To the left, everything is a political nail needing to be hammered

 To the left, everything is a political nail needing to be hammered
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Democrats in Congress and their friends in the media can’t help but pile on the crisis that is Puerto Rico. They couldn't do it in Texas or Louisiana or Florida, but they are throwing haymakers at the Trump administration's response to Hurricanes Irma and Maria and Puerto Rico.

Days after Hurricane Irma left a million in Puerto Rico without power, Hurricane Maria slammed into the island on Sept. 20, crossing the entire island, leaving millions more without water, shelter, or power.

It’s a humanitarian crisis and one the United States must solve. Puerto Rico is an American protectorate, meaning ever Puerto Rican is an American citizen, with all the rights and responsibilities that entails. But if you listen to liberals in the media, you’d think the Trump administration has done nothing to help these American citizens.


Everyone from Kardashians to Congressmen is lining up to lob the same, tired attacks at the President, no matter what the facts on the ground actually are. But here’s the real story: the federal government is doing everything it can right now. Just what does that include?

Roughly 12,000 federal employees are part of the FEMA response, augmenting the FEMA teams that were on the ground before the storm.

The federal government has delivered 7 million liters of water and 9 million meals to the island, with more arriving every day, and private non-government agencies and charitable groups bringing even more. Forty million dollars in quick release of emergency relief funds from the Federal Highway Administration has been released, with more to come. The U.S. Navy’s hospital ship Comfort arrived on Oct. 3 and many more Navy and Coast Guard ships with water and helicopters are inbound or already there.

The response by the federal government to this disaster has been highly organized and fast, despite the multiple other hurricanes that have impacted Houston and Florida over the same time period. So what’s the hold up? Unfortunately, infrastructure in Puerto Rico was at best under-maintained before the storm and now has been absolutely crushed by this storm.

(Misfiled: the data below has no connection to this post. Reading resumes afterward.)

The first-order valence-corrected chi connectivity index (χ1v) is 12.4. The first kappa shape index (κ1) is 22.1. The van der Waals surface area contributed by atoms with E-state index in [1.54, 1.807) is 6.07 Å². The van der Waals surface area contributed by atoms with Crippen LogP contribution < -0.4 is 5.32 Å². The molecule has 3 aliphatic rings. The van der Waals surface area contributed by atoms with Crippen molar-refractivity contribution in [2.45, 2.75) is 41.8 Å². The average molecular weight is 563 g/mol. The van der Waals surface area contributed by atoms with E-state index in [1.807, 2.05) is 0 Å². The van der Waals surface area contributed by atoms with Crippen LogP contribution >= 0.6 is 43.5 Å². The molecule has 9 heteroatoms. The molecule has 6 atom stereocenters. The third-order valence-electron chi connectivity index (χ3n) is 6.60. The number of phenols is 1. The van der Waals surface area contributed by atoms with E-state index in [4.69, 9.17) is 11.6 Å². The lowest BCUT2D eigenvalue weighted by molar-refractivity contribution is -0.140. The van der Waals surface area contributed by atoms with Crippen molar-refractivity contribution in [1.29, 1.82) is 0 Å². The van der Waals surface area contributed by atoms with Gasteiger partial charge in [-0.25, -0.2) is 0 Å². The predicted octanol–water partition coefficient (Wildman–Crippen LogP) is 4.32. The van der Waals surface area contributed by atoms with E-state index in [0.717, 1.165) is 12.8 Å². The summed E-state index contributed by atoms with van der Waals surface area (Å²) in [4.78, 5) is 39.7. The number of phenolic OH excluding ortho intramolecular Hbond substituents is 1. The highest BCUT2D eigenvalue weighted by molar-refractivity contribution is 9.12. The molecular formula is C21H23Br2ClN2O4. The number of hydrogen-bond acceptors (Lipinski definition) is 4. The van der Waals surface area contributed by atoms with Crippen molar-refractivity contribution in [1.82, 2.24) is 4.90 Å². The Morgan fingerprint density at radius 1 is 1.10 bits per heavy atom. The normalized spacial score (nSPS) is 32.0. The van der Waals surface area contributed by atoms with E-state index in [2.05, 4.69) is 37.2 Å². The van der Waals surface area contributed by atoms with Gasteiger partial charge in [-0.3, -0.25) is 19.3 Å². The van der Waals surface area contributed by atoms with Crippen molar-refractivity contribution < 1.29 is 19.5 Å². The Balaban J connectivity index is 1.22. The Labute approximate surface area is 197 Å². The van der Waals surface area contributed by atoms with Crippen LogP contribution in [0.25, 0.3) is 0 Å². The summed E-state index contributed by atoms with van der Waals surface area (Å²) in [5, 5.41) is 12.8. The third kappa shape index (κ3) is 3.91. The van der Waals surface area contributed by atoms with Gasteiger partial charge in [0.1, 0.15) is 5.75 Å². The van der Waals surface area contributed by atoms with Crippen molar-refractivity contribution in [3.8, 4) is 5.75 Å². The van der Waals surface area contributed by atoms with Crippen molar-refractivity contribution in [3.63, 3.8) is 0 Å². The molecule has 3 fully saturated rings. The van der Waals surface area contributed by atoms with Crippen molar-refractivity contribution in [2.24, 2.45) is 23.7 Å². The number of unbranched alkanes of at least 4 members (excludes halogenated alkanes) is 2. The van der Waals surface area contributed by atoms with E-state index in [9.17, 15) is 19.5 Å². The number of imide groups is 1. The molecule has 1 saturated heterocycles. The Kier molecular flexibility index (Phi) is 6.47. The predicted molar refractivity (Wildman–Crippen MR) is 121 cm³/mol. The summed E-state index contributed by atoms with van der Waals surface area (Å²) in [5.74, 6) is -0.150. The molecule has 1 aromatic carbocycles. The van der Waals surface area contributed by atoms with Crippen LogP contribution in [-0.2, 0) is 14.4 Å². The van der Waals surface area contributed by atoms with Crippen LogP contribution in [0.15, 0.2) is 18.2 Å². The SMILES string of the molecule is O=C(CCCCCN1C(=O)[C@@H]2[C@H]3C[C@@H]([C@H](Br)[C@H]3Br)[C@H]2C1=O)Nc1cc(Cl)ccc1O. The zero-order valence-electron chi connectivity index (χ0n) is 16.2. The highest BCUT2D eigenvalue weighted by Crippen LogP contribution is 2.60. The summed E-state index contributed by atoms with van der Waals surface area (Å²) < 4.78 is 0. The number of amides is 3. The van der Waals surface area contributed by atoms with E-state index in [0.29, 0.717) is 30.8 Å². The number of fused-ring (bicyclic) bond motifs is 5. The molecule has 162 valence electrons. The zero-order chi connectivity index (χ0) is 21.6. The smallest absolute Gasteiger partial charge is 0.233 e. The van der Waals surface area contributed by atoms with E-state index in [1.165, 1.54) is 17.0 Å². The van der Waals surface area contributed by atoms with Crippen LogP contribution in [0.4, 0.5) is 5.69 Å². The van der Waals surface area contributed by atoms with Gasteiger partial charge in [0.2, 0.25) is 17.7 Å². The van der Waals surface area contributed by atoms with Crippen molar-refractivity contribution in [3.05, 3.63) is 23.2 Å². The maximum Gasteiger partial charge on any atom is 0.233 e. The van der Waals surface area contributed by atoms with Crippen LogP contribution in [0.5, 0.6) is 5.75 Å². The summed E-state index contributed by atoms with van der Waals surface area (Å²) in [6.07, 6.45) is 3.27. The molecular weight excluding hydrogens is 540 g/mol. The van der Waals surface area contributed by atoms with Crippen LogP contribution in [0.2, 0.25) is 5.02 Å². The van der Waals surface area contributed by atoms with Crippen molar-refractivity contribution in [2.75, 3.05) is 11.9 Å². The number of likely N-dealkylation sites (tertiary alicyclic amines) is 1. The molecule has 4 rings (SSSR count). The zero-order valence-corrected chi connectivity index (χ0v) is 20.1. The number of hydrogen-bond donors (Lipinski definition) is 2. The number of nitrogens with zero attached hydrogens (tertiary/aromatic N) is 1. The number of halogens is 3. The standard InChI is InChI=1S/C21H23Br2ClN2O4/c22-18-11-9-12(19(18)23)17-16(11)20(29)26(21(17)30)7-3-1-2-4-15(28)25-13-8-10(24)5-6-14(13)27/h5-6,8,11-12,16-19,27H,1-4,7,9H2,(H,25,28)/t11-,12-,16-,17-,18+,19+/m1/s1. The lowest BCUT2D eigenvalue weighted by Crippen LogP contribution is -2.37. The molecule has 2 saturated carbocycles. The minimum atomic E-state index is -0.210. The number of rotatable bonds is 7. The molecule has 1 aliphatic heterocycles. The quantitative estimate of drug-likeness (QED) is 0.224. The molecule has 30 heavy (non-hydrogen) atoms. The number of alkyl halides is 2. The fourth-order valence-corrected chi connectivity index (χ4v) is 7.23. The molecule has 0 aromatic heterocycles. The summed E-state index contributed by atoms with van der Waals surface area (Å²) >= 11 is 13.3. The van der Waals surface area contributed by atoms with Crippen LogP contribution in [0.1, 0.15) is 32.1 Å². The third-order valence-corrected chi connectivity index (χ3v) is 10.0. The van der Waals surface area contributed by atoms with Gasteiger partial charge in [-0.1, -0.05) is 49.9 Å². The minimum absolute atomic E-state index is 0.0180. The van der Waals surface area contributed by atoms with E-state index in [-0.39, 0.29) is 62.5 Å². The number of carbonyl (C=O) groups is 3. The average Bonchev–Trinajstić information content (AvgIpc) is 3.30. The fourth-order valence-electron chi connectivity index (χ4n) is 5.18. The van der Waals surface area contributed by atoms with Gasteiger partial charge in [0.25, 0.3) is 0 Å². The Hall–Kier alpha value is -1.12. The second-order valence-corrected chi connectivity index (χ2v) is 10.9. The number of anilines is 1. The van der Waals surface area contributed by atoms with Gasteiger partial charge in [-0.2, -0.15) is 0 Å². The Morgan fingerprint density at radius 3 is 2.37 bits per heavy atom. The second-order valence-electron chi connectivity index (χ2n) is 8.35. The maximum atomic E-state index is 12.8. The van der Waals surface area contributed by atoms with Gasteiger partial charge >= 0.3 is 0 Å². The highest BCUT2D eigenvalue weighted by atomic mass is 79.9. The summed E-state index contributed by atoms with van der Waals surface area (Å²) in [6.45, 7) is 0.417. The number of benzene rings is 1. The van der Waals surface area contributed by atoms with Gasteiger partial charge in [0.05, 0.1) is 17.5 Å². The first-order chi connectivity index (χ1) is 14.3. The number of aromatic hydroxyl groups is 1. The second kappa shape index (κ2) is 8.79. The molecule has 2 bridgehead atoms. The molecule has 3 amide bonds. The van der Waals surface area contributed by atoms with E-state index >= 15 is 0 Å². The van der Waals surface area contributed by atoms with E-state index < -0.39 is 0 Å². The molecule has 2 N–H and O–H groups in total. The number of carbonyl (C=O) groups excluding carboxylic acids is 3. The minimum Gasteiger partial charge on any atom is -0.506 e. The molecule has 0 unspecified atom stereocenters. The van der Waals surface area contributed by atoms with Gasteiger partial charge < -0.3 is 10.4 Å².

As Puerto Rican Colonel Michael A. Valle explained, “I can tell you that the problem has nothing to do with the U.S. military, FEMA, or the DoD...The aid is getting to Puerto Rico. The problem is distribution...It’s a lack of drivers for the transport trucks, the 18 wheelers. Supplies we have. Trucks we have. There are ships full of supplies, backed up in the ports, waiting to have a vehicle to unload into. However, only 20 percent of the truck drivers show up to work.”

From sources at the Department of Interior, it has not been the actually delivery of resources to Puerto Rico, but the "last mile" that has been the greatest challenge. Distribution is slowed not only by the destroyed roads, downed trees, buildings, and other physical impediments, but also the lack of qualified drivers.

CNN reported that fewer than 20 percent of Puerto Rico-based drivers showed up for work after Hurricane Maria. It’s hard to fault the drivers, a great number of whom are likely unable even to make it through the roads to work themselves, but it’s clear the distribution is the problem. As more resources flow into the country and the time-intensive tasks of clearing roads are completed, the pent up piles of relief materials will make their way into the hands of those that need them.

Until then, Democrats will keep swinging for a knockout punch, more intent on taking the President to the mat than they are helping out fellow Americans in need. The fever-pitched anti-Trump Left is a hammer, and they can’t help but see everything as a nail. If they keep this up, wildly flailing about, trying to score political points at every turn with no real solutions, they’re bound to become a coastal, regional party.

Ned Ryun is a former presidential writer for George W. Bush and the founder and CEO of American Majority. You can find him on Twitter @nedryun.